One of the things I love about John Dickson Carr is that he is the perfect meta-author! He never pretends that what he is writing takes place in the world around him. In fact, throughout his career, he eschewed realism for a healthy dose of melodrama and mayhem and then called attention to the very fictional aspect of his writing. We see it most clearly near the end of The Three Coffins (1935) when Dr. Fell interrupts the breathless proceedings to present his famous locked room lecture. And we see it before that, two thirds of the way through 1934’s The Plague Court Murders, as Sir Henry Merrivale, the gargantuan sleuth whom Carr introduced in this very novel under the alias of Carter Dickson, rejects the character with the best motive to murder Roger Darworth because . . . well, because here we are, two thirds of the way through the novel and the character has not yet been mentioned! Here’s our sleuth, presented with a fiendish and impossible crime like no other, and he’s looking out for the reader’s feelings. It’s fair play all the way!
At the same time, Carr strives to create a world where crazy things happen for logical reasons. I mean, nobody in the real world actually goes about planning a locked room murder! (Real life murderers are too busy trying to either a. not get found out, or b. not get caught!) And yet, the culprits in Carr’s novels invariably attempt an impossible crime. This may have something to do with a lucky accident or incredible timing. But it also is the result of planning. And Carr supplies the logic in his mad world, when Merrivale explains:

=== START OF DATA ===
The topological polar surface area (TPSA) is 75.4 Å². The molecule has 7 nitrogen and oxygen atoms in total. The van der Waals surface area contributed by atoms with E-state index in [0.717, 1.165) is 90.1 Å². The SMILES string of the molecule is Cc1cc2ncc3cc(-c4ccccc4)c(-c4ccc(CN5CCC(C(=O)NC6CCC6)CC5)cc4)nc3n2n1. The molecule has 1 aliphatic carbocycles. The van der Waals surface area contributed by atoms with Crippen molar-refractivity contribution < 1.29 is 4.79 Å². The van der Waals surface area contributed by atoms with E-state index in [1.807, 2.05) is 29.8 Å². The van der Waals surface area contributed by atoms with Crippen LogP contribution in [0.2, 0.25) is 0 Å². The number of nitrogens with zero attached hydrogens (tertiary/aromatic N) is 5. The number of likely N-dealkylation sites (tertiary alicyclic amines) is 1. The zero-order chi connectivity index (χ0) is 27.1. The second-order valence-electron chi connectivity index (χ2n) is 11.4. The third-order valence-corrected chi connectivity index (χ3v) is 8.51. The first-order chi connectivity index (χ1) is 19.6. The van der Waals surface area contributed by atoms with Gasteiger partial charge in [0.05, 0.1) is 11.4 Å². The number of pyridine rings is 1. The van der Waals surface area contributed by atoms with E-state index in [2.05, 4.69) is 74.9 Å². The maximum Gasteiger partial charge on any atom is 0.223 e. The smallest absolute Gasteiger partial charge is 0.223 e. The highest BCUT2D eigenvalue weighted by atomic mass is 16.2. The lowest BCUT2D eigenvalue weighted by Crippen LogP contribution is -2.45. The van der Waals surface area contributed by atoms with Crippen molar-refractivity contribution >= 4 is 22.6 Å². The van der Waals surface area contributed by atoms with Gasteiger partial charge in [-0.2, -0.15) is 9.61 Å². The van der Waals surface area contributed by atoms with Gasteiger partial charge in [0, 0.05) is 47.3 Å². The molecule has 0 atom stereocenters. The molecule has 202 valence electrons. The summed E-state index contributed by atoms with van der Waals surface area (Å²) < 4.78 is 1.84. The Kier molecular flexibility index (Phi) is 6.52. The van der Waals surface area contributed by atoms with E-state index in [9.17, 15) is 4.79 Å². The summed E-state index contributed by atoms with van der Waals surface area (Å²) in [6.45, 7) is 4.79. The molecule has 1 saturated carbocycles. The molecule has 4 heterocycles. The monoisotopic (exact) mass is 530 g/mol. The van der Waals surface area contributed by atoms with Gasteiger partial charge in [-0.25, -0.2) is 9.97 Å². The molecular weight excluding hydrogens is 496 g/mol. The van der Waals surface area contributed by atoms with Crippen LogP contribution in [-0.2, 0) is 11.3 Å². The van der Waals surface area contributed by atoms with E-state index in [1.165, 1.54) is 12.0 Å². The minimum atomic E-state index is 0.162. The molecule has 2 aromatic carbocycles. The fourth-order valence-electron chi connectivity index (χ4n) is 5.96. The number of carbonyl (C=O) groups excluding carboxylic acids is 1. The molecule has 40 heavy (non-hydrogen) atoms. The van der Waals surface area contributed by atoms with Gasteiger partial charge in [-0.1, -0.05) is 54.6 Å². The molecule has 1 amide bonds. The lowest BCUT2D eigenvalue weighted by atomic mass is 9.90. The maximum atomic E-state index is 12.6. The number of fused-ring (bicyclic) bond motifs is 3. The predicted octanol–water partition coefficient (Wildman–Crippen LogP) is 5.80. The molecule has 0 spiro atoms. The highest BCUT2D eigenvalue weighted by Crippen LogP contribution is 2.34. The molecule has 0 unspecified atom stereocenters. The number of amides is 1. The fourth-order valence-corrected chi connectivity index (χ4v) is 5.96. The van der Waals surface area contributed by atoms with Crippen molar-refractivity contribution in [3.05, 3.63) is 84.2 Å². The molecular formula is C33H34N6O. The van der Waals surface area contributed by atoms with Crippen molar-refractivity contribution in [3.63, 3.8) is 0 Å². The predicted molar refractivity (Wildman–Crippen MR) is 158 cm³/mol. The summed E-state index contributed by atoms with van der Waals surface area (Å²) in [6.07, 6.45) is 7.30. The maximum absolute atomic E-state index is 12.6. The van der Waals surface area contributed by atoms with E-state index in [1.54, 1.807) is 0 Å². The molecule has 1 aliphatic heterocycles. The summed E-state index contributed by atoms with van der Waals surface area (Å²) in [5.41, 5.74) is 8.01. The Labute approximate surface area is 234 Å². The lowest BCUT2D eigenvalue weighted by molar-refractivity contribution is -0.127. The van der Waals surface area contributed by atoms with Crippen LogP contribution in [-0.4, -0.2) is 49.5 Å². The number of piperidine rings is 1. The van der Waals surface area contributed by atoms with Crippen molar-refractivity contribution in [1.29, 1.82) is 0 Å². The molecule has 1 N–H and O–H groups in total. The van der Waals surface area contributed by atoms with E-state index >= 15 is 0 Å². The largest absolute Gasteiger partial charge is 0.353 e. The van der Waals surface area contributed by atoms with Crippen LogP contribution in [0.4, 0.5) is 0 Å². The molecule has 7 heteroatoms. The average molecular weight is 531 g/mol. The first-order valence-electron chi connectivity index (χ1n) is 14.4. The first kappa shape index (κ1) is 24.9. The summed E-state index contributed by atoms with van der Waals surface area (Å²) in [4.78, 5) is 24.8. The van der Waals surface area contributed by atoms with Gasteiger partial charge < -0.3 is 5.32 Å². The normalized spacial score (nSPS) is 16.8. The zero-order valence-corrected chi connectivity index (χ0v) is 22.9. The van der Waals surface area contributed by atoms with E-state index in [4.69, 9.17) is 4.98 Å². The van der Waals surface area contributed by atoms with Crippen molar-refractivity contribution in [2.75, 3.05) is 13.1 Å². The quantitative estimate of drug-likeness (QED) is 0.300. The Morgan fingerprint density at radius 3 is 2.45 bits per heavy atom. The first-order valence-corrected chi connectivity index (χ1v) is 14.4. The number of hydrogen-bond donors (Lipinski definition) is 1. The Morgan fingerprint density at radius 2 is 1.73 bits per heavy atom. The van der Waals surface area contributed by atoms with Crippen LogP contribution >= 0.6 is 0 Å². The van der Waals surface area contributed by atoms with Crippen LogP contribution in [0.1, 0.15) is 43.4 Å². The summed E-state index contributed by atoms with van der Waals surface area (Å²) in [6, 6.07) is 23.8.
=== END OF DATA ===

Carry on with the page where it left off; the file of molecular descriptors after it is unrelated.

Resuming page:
“The person who planned this crime planned it exactly like a detective-story. It’s skillful; even I’ll admit that. But that locked-room situation is too rounded and complete, too thoroughly worked out and smacked down as a deliberate puzzle for us. It was staged for months. Everything led slowly up to just that situation, when just that crowd would be assembled under just those emotional circumstances . . . “
The mysteries of John Dickson Carr are deeply layered puzzles where the reader is asked to ponder the following:
- Why did they do it?
- How did they do it?
- Why did they do it the way that they done it?
A healthy dose of Carr was the self-prescribed antidote to some sour experiences I’ve had recently with modern crime fiction. I turned first to The Emperor’s Snuff-Box, but it didn’t turn out to be exactly the cure for what ails ya (I didn’t hate it, folks, so please don’t beat me!). Then I decided to journey even further back. Luckily, I had recently purchased an ultra-cool used copy of Plague Court, (the one with the Avon cover), and this combination of classic locked-room puzzle and Gothic horror story has been just the balm I need.